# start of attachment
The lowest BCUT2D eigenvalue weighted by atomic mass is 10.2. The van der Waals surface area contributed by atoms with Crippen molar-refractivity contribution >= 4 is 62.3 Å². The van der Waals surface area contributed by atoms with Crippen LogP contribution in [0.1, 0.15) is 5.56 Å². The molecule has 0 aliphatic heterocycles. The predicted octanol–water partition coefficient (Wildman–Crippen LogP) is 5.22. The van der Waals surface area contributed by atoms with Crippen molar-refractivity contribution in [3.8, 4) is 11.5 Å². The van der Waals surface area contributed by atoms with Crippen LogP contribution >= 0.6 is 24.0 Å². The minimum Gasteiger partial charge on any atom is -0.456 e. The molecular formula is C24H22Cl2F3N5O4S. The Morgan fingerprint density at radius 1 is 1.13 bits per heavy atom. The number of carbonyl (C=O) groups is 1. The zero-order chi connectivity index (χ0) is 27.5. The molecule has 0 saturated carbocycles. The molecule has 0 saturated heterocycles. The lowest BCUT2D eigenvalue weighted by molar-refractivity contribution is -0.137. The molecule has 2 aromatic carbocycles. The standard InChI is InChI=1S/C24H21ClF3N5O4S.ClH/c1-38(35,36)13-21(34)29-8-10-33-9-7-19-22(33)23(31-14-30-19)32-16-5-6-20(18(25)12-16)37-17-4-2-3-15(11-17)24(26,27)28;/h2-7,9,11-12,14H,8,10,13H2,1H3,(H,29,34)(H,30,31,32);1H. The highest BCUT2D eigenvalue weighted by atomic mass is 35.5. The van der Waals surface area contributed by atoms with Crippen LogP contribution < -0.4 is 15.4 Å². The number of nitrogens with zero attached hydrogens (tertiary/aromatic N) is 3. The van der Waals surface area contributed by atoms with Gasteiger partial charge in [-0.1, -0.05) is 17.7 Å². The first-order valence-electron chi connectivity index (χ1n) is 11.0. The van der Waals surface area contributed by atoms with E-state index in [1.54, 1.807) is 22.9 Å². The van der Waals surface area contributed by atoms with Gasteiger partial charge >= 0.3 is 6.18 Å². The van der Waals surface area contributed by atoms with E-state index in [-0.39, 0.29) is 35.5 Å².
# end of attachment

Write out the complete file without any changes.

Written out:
The lowest BCUT2D eigenvalue weighted by atomic mass is 10.2. The van der Waals surface area contributed by atoms with Crippen molar-refractivity contribution >= 4 is 62.3 Å². The van der Waals surface area contributed by atoms with Crippen LogP contribution in [0.1, 0.15) is 5.56 Å². The molecule has 0 aliphatic heterocycles. The predicted octanol–water partition coefficient (Wildman–Crippen LogP) is 5.22. The van der Waals surface area contributed by atoms with Crippen molar-refractivity contribution in [3.8, 4) is 11.5 Å². The van der Waals surface area contributed by atoms with Crippen LogP contribution >= 0.6 is 24.0 Å². The minimum Gasteiger partial charge on any atom is -0.456 e. The molecular formula is C24H22Cl2F3N5O4S. The Morgan fingerprint density at radius 1 is 1.13 bits per heavy atom. The number of carbonyl (C=O) groups is 1. The zero-order chi connectivity index (χ0) is 27.5. The molecule has 0 saturated carbocycles. The molecule has 0 saturated heterocycles. The lowest BCUT2D eigenvalue weighted by molar-refractivity contribution is -0.137. The molecule has 2 aromatic carbocycles. The standard InChI is InChI=1S/C24H21ClF3N5O4S.ClH/c1-38(35,36)13-21(34)29-8-10-33-9-7-19-22(33)23(31-14-30-19)32-16-5-6-20(18(25)12-16)37-17-4-2-3-15(11-17)24(26,27)28;/h2-7,9,11-12,14H,8,10,13H2,1H3,(H,29,34)(H,30,31,32);1H. The highest BCUT2D eigenvalue weighted by atomic mass is 35.5. The van der Waals surface area contributed by atoms with Crippen LogP contribution < -0.4 is 15.4 Å². The number of nitrogens with zero attached hydrogens (tertiary/aromatic N) is 3. The van der Waals surface area contributed by atoms with Gasteiger partial charge in [-0.1, -0.05) is 17.7 Å². The first-order valence-electron chi connectivity index (χ1n) is 11.0. The van der Waals surface area contributed by atoms with E-state index in [1.54, 1.807) is 22.9 Å². The van der Waals surface area contributed by atoms with Gasteiger partial charge >= 0.3 is 6.18 Å². The van der Waals surface area contributed by atoms with E-state index in [-0.39, 0.29) is 35.5 Å².